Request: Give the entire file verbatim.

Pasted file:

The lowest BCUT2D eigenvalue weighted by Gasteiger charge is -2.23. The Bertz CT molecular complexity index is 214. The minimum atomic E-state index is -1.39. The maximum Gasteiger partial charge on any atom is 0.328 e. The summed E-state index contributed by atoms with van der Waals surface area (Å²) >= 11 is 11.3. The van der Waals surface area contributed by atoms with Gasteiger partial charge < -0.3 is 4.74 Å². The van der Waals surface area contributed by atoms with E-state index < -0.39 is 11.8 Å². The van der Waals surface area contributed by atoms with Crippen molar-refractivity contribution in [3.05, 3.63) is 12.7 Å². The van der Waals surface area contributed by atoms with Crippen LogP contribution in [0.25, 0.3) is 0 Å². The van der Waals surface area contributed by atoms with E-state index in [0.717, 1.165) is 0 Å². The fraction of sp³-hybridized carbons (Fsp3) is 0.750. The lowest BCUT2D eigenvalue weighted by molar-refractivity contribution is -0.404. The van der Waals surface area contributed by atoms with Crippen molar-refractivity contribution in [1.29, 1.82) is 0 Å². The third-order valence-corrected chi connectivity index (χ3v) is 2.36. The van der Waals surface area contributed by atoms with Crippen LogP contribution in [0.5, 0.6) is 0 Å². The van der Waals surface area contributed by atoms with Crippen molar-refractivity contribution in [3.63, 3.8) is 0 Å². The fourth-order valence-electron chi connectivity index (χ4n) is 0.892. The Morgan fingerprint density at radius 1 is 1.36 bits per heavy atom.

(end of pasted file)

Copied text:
The lowest BCUT2D eigenvalue weighted by Gasteiger charge is -2.23. The Bertz CT molecular complexity index is 214. The minimum atomic E-state index is -1.39. The maximum Gasteiger partial charge on any atom is 0.328 e. The summed E-state index contributed by atoms with van der Waals surface area (Å²) >= 11 is 11.3. The van der Waals surface area contributed by atoms with Gasteiger partial charge < -0.3 is 4.74 Å². The van der Waals surface area contributed by atoms with E-state index < -0.39 is 11.8 Å². The van der Waals surface area contributed by atoms with Crippen molar-refractivity contribution in [3.05, 3.63) is 12.7 Å². The van der Waals surface area contributed by atoms with Crippen LogP contribution in [0.25, 0.3) is 0 Å². The van der Waals surface area contributed by atoms with E-state index in [0.717, 1.165) is 0 Å². The fraction of sp³-hybridized carbons (Fsp3) is 0.750. The lowest BCUT2D eigenvalue weighted by molar-refractivity contribution is -0.404. The van der Waals surface area contributed by atoms with Crippen molar-refractivity contribution in [1.29, 1.82) is 0 Å². The third-order valence-corrected chi connectivity index (χ3v) is 2.36. The van der Waals surface area contributed by atoms with Crippen LogP contribution in [0.5, 0.6) is 0 Å². The van der Waals surface area contributed by atoms with Crippen molar-refractivity contribution in [3.63, 3.8) is 0 Å². The fourth-order valence-electron chi connectivity index (χ4n) is 0.892. The Morgan fingerprint density at radius 1 is 1.36 bits per heavy atom.